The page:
It’s unlike few other movies you’ll see this year or possibly this decade.
As the world grew more divisive in everyday life than it has in generations, people went to the movies in 2017 to escape, and found different ways to do so throughout the year. From all types of filmmaking, there were stories worth celebrating. The arthouse circuit delivered the kind of movies that set social media buzzing while even the blockbuster films of 2017 felt smarter and more accomplished, from “Wonder Woman” to “Dunkirk” to “Star Wars: The Last Jedi.” There was a sense this year that film’s power to unite different types of people was more essential and more accomplished than usual, helped in part by two debut films from clearly prodigious talents, or maybe it was just a greater need to believe that's true. Our joint top ten list reflects the range of filmmaking of 2017, including both unforgettable debuts and the works of masters like Paul Thomas Anderson and Terence Davies. It’s reflective of the unpredictable array of voices in film and at this site, and a beautiful snapshot of the year in cinema.
About the rankings: We asked our ten regular film critics and two assistant editors to submit top ten lists from this great year, and then consolidated them with a traditional points system—10 points for #1, 9 points for #2, etc.—resulting in the list below, with a new entry for each awarded film. We’ll publish all of our individual lists, along with many more by our regular contributors and some with detailed entries, tomorrow. (Also make sure to check out Chaz Ebert's lists of the year's best films and documentaries here and here).
10. “A Ghost Story”
David Lowery's supernatural drama, if that's indeed the best thing to call it, feels like something that was dreamt up and then hastily written down moments after awakening before the details faded. A man (Casey Affleck) dies suddenly, leaving his girlfriend (Rooney Mara) bereft; he lingers in the house in non-corporeal form, observing her grief but incapable of consoling her. This is more or less the starting point of Jerry Zucker's "Ghost," but "A Ghost Story" immediately goes in its own strange direction by visualizing the hero not as a transparent person or one surrounded by shimmering animated effects, but as a guy in a plain bedsheet with little eyeholes cut out, like a trick-or-treating child.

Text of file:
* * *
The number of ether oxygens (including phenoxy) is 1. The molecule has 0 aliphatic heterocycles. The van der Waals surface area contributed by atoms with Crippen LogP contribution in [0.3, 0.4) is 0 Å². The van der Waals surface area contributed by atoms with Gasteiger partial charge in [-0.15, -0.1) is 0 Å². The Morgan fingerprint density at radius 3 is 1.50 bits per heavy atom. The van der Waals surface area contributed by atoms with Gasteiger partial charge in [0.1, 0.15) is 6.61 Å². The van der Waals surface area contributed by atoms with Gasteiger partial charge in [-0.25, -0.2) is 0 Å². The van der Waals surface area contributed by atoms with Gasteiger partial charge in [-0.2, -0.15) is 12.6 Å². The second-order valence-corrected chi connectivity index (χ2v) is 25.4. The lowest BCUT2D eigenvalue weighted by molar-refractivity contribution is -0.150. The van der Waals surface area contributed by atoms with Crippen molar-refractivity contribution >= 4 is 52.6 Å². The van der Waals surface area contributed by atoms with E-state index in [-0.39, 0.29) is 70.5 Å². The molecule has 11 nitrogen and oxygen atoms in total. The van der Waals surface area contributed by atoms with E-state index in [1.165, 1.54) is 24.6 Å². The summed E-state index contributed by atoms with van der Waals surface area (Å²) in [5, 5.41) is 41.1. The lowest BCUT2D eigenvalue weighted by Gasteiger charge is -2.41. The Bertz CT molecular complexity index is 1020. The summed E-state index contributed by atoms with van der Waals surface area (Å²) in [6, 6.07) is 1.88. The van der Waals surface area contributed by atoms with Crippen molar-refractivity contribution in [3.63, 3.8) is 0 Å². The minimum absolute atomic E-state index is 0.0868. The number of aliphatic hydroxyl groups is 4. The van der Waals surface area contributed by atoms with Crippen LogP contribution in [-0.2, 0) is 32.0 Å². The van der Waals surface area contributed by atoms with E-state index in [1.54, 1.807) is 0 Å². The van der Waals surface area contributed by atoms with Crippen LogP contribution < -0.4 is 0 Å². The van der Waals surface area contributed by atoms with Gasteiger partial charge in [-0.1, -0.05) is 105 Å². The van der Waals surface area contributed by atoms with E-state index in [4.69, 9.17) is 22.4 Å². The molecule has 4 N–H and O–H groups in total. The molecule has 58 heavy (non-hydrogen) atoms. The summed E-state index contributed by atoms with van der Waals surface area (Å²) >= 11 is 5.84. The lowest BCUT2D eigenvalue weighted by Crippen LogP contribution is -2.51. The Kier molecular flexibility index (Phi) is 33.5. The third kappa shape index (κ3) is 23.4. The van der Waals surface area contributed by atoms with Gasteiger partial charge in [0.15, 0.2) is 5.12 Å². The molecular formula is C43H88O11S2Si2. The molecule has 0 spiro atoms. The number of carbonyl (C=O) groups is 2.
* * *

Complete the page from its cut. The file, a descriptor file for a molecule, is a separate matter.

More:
It's an inherently comical image, but the movie plays it straight, and somehow this one-joke premise doesn't feel like a joke, or even as especially funny. The obstruction standing between us and the hero's face has a Kabuki-like effect, reducing him to a series of gestures plus whatever props and setting happen to be around. We quickly learn that not only do ghosts perceive time differently than we do—as in, barely at all: a day to us might feel like a second to one of them—they seem to have unfettered access to time. And they can communicate with other ghosts seemingly through telepathy (though their conversations are indicated in subtitles). It sounds like I'm making up every single detail of this exceptionally odd film, and that's a big part of what makes it so special: the sense that one of the oldest stories in the world has been stripped down to its essence and imagined all over again. The peculiar script combines with Lowery's earnest deadpan direction, thoughtful framing, and aggressively unnerving use of sound and music to create the very inexpensive indie-movie equivalent of a visionary spectacle. The result belongs on a short list, along with "2001: A Space Odyssey" and "Koyaanisqatsi," of movies that change the way you see everything. (Matt Zoller Seitz)
9. “A Quiet Passion”
"A Quiet Passion," British filmmaker Terence Davies' intimate, masterfully stylized biography of the life and career of poet Emily Dickinson, is exhilarating, in part, because it is hyper-stylized. The film is nothing if not mannered, from its declamatory dialogue to its atmospheric cinematography. True, Davies also selectively uses natural lighting, and long takes in order to give us the impression that we are feeling time pass at the same rate as the characters on-screen.
But there's also a subtle, and exceptionally well-observed tension between quasi-realistic, and hyper-realistic elements throughout Davies's latest. This is fitting since the film's version of Dickinson, played by an extraordinarily good Cynthia Nixon, is often torn between expressing, and keeping to herself. Nixon's heroine is equally sympathetic and compelling because you can see her struggling to find her place in a world that she has alternately pushed herself out of, and struggled to fall back in love with. She has suitors, and considers romantic love, but this version of Dickinson is more concerned with her place in the world, and whether it would be a vain decision to continue to work, to love, or to exist. The movie is not, in that sense, interested in judging Dickinson's character, as so many works of historical fiction about doomed subjects do. "A Quiet Passion" isn't even exclusively about understanding the spirit of the woman who created such essential poems as "Because I Could Not Stop for Death," or "I'm Nobody! Who Are You?"